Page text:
The Department of Global Health recently awarded its 2020 Outstanding Staff Award to Noura Youssoufa (Academic Advisor, MPH and Undergraduate Programs). Her role as Academic Advisor includes working with prospective MPH students – both in-person, online, and at conference recruitment events – as well as organizing Visit Days for all admitted graduate students in the department.
With a new $765,120 grant, Global Health professor Paul Drain will lead a study to develop an antigen-based COVID-19 test – as well as evaluate PCR-based tests and immunological assays – to be used at the point of care. This grant, sponsored by the Bill and Melinda Gates Foundation, is titled “Developing and Evaluating Point-of-Care Antigen and Immunoassays for COVID-19 and Cytokine Release Syndrome among people being screened for SARS-CoV-2 infection in Seattle”.
COVID-19 trials are short of enrollment - delaying much needed answers (Seattle Times, quotes Ruanne Barnabas and Christine Johnston)
One of the hottest debates in the coronavirus pandemic is whether the malaria drugs promoted as possible treatments by President Donald Trump really work. But Americans don’t seem overly eager to help answer the question.
Global Health Career Week, in collaboration with the School of Public Health, concluded with a Q&A panel on protecting public health during the COVID-19 pandemic. This live Zoom event provided participants with an opportunity to ask questions to our panel of experts.
As part of 2020 Global Health Career Week, in collaboration with the School of Public Health, the Department of Global Health organized a week of Zoom sessions for participants to present information on their organization, their work, the culture of hiring, job or internship opportunities that might arise, and how students might best prepare for life after college.
Mask or No Mask? New Social Tension Splits Seattle-area Residents in Coronavirus Era (Seattle Times, quotes Jared Baeten)
You know the scene. You and a fellow shopper spot each other across the grocery store parking lot as you both head toward the building. One of you is wearing a mask. There’s an exchange of side-eye, judgmental glances between a person deemed too paranoid and a person deemed too cavalier.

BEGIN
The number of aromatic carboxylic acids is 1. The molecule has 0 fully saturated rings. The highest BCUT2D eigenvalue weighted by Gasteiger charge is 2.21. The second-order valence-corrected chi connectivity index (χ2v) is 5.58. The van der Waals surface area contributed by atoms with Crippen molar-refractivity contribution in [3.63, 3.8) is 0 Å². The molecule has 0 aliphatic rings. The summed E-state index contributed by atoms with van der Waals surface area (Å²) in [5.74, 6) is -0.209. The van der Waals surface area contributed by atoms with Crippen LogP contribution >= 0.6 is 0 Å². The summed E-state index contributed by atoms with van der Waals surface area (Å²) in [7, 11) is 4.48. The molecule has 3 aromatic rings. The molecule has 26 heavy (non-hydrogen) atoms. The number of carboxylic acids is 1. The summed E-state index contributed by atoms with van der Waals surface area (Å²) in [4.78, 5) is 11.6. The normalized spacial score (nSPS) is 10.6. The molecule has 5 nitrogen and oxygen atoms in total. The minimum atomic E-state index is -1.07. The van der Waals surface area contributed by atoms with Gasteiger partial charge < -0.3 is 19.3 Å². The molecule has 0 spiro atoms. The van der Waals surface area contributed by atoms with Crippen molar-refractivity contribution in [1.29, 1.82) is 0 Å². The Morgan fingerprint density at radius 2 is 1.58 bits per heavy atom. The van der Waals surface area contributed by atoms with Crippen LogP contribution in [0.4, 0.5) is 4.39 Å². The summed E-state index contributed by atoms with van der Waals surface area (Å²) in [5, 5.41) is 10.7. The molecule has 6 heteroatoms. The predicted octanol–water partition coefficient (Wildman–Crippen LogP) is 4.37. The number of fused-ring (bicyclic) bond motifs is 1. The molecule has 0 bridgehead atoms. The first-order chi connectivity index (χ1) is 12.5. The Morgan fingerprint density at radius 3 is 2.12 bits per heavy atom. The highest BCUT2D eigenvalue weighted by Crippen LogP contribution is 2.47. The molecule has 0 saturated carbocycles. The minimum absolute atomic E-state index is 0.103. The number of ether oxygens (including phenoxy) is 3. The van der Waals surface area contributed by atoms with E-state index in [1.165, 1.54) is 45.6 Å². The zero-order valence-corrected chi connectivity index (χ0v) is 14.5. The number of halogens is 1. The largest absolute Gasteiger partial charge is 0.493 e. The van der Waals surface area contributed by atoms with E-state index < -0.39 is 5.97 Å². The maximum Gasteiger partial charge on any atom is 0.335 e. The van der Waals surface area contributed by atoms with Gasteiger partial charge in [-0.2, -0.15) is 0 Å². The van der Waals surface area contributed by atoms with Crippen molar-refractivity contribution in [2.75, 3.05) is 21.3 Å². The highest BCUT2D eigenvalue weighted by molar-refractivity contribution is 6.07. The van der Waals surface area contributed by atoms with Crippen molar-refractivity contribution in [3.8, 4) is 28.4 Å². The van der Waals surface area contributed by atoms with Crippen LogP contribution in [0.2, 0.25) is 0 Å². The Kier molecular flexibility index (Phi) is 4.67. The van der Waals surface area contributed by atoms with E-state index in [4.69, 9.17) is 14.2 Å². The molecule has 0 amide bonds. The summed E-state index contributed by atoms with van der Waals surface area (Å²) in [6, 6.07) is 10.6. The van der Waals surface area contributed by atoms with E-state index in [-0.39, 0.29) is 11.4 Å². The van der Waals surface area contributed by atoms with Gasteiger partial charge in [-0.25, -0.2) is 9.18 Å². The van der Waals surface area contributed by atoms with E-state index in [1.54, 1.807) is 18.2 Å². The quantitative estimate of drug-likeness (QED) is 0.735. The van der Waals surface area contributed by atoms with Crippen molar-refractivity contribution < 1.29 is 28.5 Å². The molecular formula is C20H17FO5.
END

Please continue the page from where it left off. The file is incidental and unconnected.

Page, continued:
3 Steps to Help Prevent Another Animal-to-Human Virus Pandemic (Seattle Times, co-written by Peter Rabinowitz)
By Peter Rabinowitz and Greg Gray
Governments and individuals are taking unprecedented, often very austere actions to control the ongoing spread of the pandemic coronavirus (SARS-CoV-2). However, they are neglecting an extremely important question that could cause the loss of millions of more lives — how do we prevent the next zoonotic respiratory virus pandemic?
We have not yet identified the source of this virus. What if a new version emerges from the original animal source to cause a second wave of this pandemic?
Along with allies in universities and organizations across the U.S., the University of Washington’s Health Alliance International (HAI) developed a policy resolution last year for the American Public Health Association (APHA) condemning the growing problem of violent attacks on health workers in war zones.
By Mariel Boyarsky (MPH, 2015)
Mariel Boyarsky graduated from the University of Washington in 2015 with a Master of Public Health in Global Health. After completing nursing school, she began working at Kings County Hospital in Brooklyn, New York in 2019. This is Mariel's firsthand account of working in the hospital during the COVID-19 pandemic.
Join us for this exciting new lecture series featuring UW researchers, covering topics from testing and response measures to vaccine development and social & economic impacts.
Are you a UW student interested in taking this course for credit? Please register for GH 590 B (SLN: 21809): Understanding the COVID-19 Pandemic.